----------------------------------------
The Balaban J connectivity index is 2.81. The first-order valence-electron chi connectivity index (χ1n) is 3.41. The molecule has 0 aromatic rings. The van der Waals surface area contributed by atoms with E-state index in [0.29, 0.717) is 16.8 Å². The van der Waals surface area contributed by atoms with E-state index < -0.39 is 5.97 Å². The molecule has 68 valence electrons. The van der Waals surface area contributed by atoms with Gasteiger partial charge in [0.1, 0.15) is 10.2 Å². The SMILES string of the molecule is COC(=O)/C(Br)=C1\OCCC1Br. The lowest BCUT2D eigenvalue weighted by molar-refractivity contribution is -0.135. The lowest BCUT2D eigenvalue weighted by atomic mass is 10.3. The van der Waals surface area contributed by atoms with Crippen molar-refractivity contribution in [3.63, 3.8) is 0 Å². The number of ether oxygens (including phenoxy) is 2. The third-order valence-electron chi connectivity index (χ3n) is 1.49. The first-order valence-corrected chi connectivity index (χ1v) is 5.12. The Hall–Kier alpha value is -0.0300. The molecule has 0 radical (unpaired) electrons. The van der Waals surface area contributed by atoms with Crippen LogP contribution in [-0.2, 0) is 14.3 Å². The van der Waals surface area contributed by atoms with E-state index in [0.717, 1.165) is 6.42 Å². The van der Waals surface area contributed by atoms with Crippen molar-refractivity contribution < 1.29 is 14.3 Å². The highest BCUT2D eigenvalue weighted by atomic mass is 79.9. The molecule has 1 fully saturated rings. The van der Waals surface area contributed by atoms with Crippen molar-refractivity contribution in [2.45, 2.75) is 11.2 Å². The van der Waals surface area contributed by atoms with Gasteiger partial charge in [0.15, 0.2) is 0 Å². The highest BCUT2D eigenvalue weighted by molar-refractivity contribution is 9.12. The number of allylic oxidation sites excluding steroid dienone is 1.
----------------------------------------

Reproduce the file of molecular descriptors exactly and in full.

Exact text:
The Balaban J connectivity index is 2.81. The first-order valence-electron chi connectivity index (χ1n) is 3.41. The molecule has 0 aromatic rings. The van der Waals surface area contributed by atoms with E-state index in [0.29, 0.717) is 16.8 Å². The van der Waals surface area contributed by atoms with E-state index < -0.39 is 5.97 Å². The molecule has 68 valence electrons. The van der Waals surface area contributed by atoms with Gasteiger partial charge in [0.1, 0.15) is 10.2 Å². The SMILES string of the molecule is COC(=O)/C(Br)=C1\OCCC1Br. The lowest BCUT2D eigenvalue weighted by molar-refractivity contribution is -0.135. The lowest BCUT2D eigenvalue weighted by atomic mass is 10.3. The van der Waals surface area contributed by atoms with Crippen molar-refractivity contribution in [3.63, 3.8) is 0 Å². The number of ether oxygens (including phenoxy) is 2. The third-order valence-electron chi connectivity index (χ3n) is 1.49. The first-order valence-corrected chi connectivity index (χ1v) is 5.12. The Hall–Kier alpha value is -0.0300. The molecule has 0 radical (unpaired) electrons. The van der Waals surface area contributed by atoms with Crippen LogP contribution in [-0.2, 0) is 14.3 Å². The van der Waals surface area contributed by atoms with E-state index in [0.717, 1.165) is 6.42 Å². The van der Waals surface area contributed by atoms with Crippen molar-refractivity contribution < 1.29 is 14.3 Å². The highest BCUT2D eigenvalue weighted by atomic mass is 79.9. The molecule has 1 fully saturated rings. The van der Waals surface area contributed by atoms with Crippen molar-refractivity contribution in [2.45, 2.75) is 11.2 Å². The van der Waals surface area contributed by atoms with Gasteiger partial charge in [0.15, 0.2) is 0 Å². The highest BCUT2D eigenvalue weighted by molar-refractivity contribution is 9.12. The number of allylic oxidation sites excluding steroid dienone is 1.